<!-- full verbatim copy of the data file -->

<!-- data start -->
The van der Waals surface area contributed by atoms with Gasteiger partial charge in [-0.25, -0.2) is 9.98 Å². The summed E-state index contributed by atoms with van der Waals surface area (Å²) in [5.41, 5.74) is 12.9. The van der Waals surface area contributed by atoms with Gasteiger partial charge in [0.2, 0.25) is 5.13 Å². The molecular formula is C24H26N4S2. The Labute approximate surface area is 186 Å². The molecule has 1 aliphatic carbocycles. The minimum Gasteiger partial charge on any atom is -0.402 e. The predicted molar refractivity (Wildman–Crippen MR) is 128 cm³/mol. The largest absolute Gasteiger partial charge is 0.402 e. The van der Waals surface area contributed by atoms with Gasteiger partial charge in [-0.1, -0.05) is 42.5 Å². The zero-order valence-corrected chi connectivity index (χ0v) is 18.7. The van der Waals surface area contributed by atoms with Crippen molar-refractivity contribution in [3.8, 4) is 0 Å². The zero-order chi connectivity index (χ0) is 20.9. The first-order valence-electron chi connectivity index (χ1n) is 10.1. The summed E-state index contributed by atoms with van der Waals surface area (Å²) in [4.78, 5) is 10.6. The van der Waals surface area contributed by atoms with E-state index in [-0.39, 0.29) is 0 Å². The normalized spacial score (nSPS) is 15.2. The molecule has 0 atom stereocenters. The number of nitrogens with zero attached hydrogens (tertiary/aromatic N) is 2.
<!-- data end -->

The van der Waals surface area contributed by atoms with Gasteiger partial charge in [-0.25, -0.2) is 9.98 Å². The summed E-state index contributed by atoms with van der Waals surface area (Å²) in [5.41, 5.74) is 12.9. The van der Waals surface area contributed by atoms with Gasteiger partial charge in [0.2, 0.25) is 5.13 Å². The molecular formula is C24H26N4S2. The Labute approximate surface area is 186 Å². The molecule has 1 aliphatic carbocycles. The minimum Gasteiger partial charge on any atom is -0.402 e. The predicted molar refractivity (Wildman–Crippen MR) is 128 cm³/mol. The largest absolute Gasteiger partial charge is 0.402 e. The van der Waals surface area contributed by atoms with Gasteiger partial charge in [-0.1, -0.05) is 42.5 Å². The zero-order valence-corrected chi connectivity index (χ0v) is 18.7. The van der Waals surface area contributed by atoms with Crippen molar-refractivity contribution in [3.8, 4) is 0 Å². The zero-order chi connectivity index (χ0) is 20.9. The first-order valence-electron chi connectivity index (χ1n) is 10.1. The summed E-state index contributed by atoms with van der Waals surface area (Å²) in [4.78, 5) is 10.6. The van der Waals surface area contributed by atoms with E-state index in [-0.39, 0.29) is 0 Å². The normalized spacial score (nSPS) is 15.2. The molecule has 0 atom stereocenters. The number of nitrogens with zero attached hydrogens (tertiary/aromatic N) is 2.